I worked with Morgane on the ‘Let’s Get Static’ album by THE PROJECTS in 2003 and we struck up a friendship. She moved to LA but we kept in touch and when she asked me to put out a record, it seemed a perfect idea. Obviously having been in STEREOLAB, she could have gone with loads of labels, but she chose Happy Robots. We’ve both know though, the ability to trust and get on with the people you’re going to work with is way more important than anything else.
How did you come across PATTERN LANGUAGE for BOT9?
Chris aka PATTERN LANGUAGE was fan of HOLOGRAM TEEN, he liked the look of the label and pitched me some tracks. Some of his earlier tunes were a bit ‘out there’ but I thought I’d take a punt anyway. I’m glad I did because then he sent me ‘Total Squaresville’ which is one of my very favourite Happy Robots records.
It must have been quite interesting when Happy Robots released TINY MAGNETIC PETS ‘Deluxe / Debris’ as BOT10 in 2017 and they went on a UK tour opening for OMD; that was originally going to be a vinyl and digital only release but eventually due to demand, there was a CD…
Interesting isn’t the word! I was already a fan of the first TINY MAGNETIC PETS album. But when I offered to put out their second one, I had no idea that Wolfgang Flür would be on two of the tracks or that they would go out on tour with OMD.
The original plan was to just do vinyl and digital but when I heard the OMD news, I thought I’d better press up some CDs and merch too. My only regret is not doing more XXL T-shirts.
Happy Robots released the debut single of performance artist SINOSA as BOT11, so is the label expanding and planning to sign more acts?
There are no plans for major expansion; Happy Robots just exists to help out acts I like and to get them heard more. I’ve got a full time job, a wife and two kids, there are only so many hours in the day and I’m not mad enough to think I could do this for a living.
The Electricity Club thinks that demand for vinyl is not as high as the music industry would like the public to believe, while there appears to be a conspiracy to deliberately sabotage CD… discuss!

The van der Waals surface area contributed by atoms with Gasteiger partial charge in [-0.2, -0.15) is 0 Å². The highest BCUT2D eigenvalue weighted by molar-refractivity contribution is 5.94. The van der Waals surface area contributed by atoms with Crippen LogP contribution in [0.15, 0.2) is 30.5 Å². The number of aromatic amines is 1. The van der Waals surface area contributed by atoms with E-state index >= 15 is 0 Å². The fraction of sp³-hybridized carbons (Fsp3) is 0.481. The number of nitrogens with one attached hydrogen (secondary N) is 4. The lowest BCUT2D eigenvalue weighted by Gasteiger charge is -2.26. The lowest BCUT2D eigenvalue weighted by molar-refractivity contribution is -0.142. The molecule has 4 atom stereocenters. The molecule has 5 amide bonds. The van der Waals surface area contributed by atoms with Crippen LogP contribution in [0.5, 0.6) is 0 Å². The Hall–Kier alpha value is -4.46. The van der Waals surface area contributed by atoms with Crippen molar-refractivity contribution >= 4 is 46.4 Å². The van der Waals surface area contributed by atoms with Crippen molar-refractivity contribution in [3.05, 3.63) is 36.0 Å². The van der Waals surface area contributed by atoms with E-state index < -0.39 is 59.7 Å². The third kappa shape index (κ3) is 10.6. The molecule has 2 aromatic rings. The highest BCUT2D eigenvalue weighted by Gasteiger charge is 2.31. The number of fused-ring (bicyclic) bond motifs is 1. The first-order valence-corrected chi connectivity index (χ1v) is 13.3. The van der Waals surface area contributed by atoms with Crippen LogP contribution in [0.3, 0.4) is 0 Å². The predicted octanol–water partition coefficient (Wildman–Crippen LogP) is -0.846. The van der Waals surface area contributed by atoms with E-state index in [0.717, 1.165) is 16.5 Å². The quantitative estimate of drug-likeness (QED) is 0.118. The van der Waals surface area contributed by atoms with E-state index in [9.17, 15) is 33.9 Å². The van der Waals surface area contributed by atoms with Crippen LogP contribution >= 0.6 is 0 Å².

I don’t subscribe to conspiracy theories. Different formats appeal to different markets. There is no point doing a CD for a band with an under 40s fanbase. Equally, unless you are releasing indiepop, there is very little demand for 7” singles. The one thing about vinyl is it has at least remained consistent and if you’re pressing 250 vinyl LPs, you’d be pretty unlucky not to sell them all out in a few years.
There’s no BOT13… so you didn’t fancy being the Pastor Maldonado of independent electronic music?
BOT13 is reserved for the ARTHUR & MARTHA remix album – it seemed appropriate. 10 years in the making and still late! It’s a terrific collection with top remixes by GABE KNOX, SOFT RIOT, KATSEN, BRUTALIST ARCHITECTURE IN THE SUN, HONG KONG IN THE 60s and loads more.
ARTHUR & MARTHA will be reuniting to celebrate the 10th anniversary of the release of ‘Navigation’ at TEC005 in March 2019, what’s planned for that?
All the hits, lo-fi visuals, barely in-tune old synths, silly clothes. Ours was never the most well performed or technically proficient show, but it was never dull!
What’s next for Happy Robots Records?
I’ve just confirmed some more Happy Robots gigs for TINY MAGNETIC PETS. Then we have albums from ALICE HUBBLE, PATTERN LANGUAGE and ARTHUR & MARTHA up soon. I’m also putting out one record which is all 9 minute long Krautrock jams and another which is 30 second long KPM-library music. Something for everyone. 2019 is going to be a busy year.
The Electricity Club gives its warmest thanks to Adam Cresswell
An interim collection of tracks before TINY MAGNETIC PETS’ third album ‘The Point Of Collapse’ is released, ‘The Politburo Disko’ EP follows on the Dublin trio’s previous Cold War themed offerings ‘The NATO Alphabet’ and ‘Stalingrad’ released in 2016 and 2014 respectively.
A wealth of quality material emerged from those standalone statements of interregnum, notably ‘Everybody Knows’, ‘Klangfarben’, ‘We Shine’ and ‘On An Inter-City Train’. Following on as part of a now extended play trilogy, ‘The Politburo Disco’ EP is no different.
‘Enigma Code Variations 1 & 2’ is an instrumental that provides an eerie artful collage of arpeggios to start before ‘Blitzed’, a surprising tune with an uptempo thrust. Despite the rock edge, it still maintains Paula Gilmer’s alluring sophisticated poise alongside Sean Quinn’s rawer dual vocal, with some punchy metallic energy and subtle pentatonic phrasing.
Perhaps more in line with what might be expected from TINY MAGNETIC PETS, the musically Numan-esque ‘Non-Aligned’ is a marvellous moodier cousin of ‘Control Me’ with polyrhythmic live fills from Eugene Somers during several unexpected time signature variations which verge on prog. Meanwhile a lonely electric piano shapes ‘A Strange Kind Of Loneliness’ around some ambient synth with airs of Brian Eno which allow Gilmer to take centre stage.
With a primitive rhythm box leading into ‘The Politburo Disko’ title track featuring a cacophony of buzzing keys, sonar bleeps and Russian dialogue, quite what Leonid Brezhnev would have made of it is another matter.
But anyone who loved the sort of oddball electronic instrumentals that used to make their way onto B-sides during the ‘Synth Britannia’ era will love this.
While tracks from ‘The Politburo Disko’ will not be on ‘The Point Of Collapse’ which is currently being mixed by OMD soundman Chicky Reeves, it nicely fills the gap before fabulous songs like ‘Falling Apart In Slow Motion’ and ‘Sexy Choc’ finally get unleashed to the wider public.